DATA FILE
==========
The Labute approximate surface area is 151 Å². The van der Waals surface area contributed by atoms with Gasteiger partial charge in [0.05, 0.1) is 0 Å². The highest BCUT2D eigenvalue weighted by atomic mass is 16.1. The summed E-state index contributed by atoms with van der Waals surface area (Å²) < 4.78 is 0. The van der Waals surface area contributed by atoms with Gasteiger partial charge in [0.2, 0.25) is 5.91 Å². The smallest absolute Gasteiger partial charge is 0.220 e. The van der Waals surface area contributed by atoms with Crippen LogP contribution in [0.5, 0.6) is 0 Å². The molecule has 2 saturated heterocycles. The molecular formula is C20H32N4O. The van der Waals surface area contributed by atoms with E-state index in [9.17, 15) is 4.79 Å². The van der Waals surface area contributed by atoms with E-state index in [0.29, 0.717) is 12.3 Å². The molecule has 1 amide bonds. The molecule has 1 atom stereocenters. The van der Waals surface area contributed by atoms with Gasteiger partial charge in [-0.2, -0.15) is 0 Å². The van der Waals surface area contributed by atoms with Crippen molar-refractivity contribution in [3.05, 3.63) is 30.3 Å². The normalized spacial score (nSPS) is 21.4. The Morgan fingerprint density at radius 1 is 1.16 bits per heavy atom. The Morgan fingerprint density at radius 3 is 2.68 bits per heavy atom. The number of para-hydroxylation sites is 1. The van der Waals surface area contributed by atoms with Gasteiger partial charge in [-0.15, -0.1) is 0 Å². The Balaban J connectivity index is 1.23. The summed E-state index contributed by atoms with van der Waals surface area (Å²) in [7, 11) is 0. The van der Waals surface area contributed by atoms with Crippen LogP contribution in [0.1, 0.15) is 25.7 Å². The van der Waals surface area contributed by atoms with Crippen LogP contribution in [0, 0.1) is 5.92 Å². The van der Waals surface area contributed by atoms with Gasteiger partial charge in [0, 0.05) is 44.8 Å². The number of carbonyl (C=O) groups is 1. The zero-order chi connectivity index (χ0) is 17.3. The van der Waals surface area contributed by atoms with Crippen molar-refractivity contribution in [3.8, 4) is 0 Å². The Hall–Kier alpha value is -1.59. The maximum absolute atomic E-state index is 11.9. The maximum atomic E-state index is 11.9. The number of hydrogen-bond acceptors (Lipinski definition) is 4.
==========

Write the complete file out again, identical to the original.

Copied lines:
The Labute approximate surface area is 151 Å². The van der Waals surface area contributed by atoms with Gasteiger partial charge in [0.05, 0.1) is 0 Å². The highest BCUT2D eigenvalue weighted by atomic mass is 16.1. The summed E-state index contributed by atoms with van der Waals surface area (Å²) < 4.78 is 0. The van der Waals surface area contributed by atoms with Gasteiger partial charge in [0.2, 0.25) is 5.91 Å². The smallest absolute Gasteiger partial charge is 0.220 e. The van der Waals surface area contributed by atoms with Crippen LogP contribution in [0.5, 0.6) is 0 Å². The molecule has 2 saturated heterocycles. The molecular formula is C20H32N4O. The van der Waals surface area contributed by atoms with E-state index in [9.17, 15) is 4.79 Å². The van der Waals surface area contributed by atoms with E-state index in [0.29, 0.717) is 12.3 Å². The molecule has 1 amide bonds. The molecule has 1 atom stereocenters. The van der Waals surface area contributed by atoms with Gasteiger partial charge in [-0.2, -0.15) is 0 Å². The van der Waals surface area contributed by atoms with Crippen molar-refractivity contribution in [3.05, 3.63) is 30.3 Å². The normalized spacial score (nSPS) is 21.4. The Morgan fingerprint density at radius 1 is 1.16 bits per heavy atom. The Morgan fingerprint density at radius 3 is 2.68 bits per heavy atom. The number of para-hydroxylation sites is 1. The van der Waals surface area contributed by atoms with Gasteiger partial charge in [-0.15, -0.1) is 0 Å². The Balaban J connectivity index is 1.23. The summed E-state index contributed by atoms with van der Waals surface area (Å²) in [7, 11) is 0. The van der Waals surface area contributed by atoms with Crippen LogP contribution in [0.1, 0.15) is 25.7 Å². The van der Waals surface area contributed by atoms with Crippen LogP contribution in [0, 0.1) is 5.92 Å². The van der Waals surface area contributed by atoms with Gasteiger partial charge in [0, 0.05) is 44.8 Å². The number of carbonyl (C=O) groups is 1. The zero-order chi connectivity index (χ0) is 17.3. The van der Waals surface area contributed by atoms with Crippen molar-refractivity contribution in [3.8, 4) is 0 Å². The Hall–Kier alpha value is -1.59. The maximum absolute atomic E-state index is 11.9. The maximum atomic E-state index is 11.9. The number of hydrogen-bond acceptors (Lipinski definition) is 4.